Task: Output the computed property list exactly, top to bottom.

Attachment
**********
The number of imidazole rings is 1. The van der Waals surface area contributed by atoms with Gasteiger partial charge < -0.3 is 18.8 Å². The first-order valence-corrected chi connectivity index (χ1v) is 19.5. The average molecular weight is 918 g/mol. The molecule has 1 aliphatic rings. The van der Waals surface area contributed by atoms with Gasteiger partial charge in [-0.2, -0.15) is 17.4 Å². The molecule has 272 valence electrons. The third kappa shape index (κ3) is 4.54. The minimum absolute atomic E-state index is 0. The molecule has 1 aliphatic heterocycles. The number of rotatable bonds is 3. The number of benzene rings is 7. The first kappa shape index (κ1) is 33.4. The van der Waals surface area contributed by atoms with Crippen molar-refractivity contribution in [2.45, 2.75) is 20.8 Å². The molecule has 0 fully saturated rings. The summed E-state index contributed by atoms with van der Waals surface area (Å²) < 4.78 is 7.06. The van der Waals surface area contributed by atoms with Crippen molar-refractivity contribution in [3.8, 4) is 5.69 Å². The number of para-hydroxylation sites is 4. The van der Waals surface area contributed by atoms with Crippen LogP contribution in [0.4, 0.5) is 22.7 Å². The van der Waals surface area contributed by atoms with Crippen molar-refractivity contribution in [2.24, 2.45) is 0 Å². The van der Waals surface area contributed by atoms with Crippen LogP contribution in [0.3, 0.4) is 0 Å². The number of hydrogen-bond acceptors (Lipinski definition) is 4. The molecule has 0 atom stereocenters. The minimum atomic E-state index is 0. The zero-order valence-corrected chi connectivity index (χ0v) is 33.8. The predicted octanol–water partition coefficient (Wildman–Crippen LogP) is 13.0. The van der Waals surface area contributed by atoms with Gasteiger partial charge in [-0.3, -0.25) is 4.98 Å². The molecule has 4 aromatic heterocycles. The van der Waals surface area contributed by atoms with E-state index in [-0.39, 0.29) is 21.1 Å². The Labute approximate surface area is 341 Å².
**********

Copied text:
The number of imidazole rings is 1. The van der Waals surface area contributed by atoms with Gasteiger partial charge < -0.3 is 18.8 Å². The first-order valence-corrected chi connectivity index (χ1v) is 19.5. The average molecular weight is 918 g/mol. The molecule has 1 aliphatic rings. The van der Waals surface area contributed by atoms with Gasteiger partial charge in [-0.2, -0.15) is 17.4 Å². The molecule has 272 valence electrons. The third kappa shape index (κ3) is 4.54. The minimum absolute atomic E-state index is 0. The molecule has 1 aliphatic heterocycles. The number of rotatable bonds is 3. The number of benzene rings is 7. The first kappa shape index (κ1) is 33.4. The van der Waals surface area contributed by atoms with Crippen molar-refractivity contribution in [2.45, 2.75) is 20.8 Å². The molecule has 0 fully saturated rings. The summed E-state index contributed by atoms with van der Waals surface area (Å²) < 4.78 is 7.06. The van der Waals surface area contributed by atoms with Crippen molar-refractivity contribution in [3.8, 4) is 5.69 Å². The number of para-hydroxylation sites is 4. The van der Waals surface area contributed by atoms with Crippen LogP contribution in [0.4, 0.5) is 22.7 Å². The van der Waals surface area contributed by atoms with Crippen molar-refractivity contribution in [2.24, 2.45) is 0 Å². The van der Waals surface area contributed by atoms with Crippen LogP contribution in [0.3, 0.4) is 0 Å². The number of hydrogen-bond acceptors (Lipinski definition) is 4. The molecule has 0 atom stereocenters. The minimum atomic E-state index is 0. The zero-order valence-corrected chi connectivity index (χ0v) is 33.8. The predicted octanol–water partition coefficient (Wildman–Crippen LogP) is 13.0. The van der Waals surface area contributed by atoms with Gasteiger partial charge in [-0.3, -0.25) is 4.98 Å². The molecule has 4 aromatic heterocycles. The van der Waals surface area contributed by atoms with E-state index in [-0.39, 0.29) is 21.1 Å². The Labute approximate surface area is 341 Å².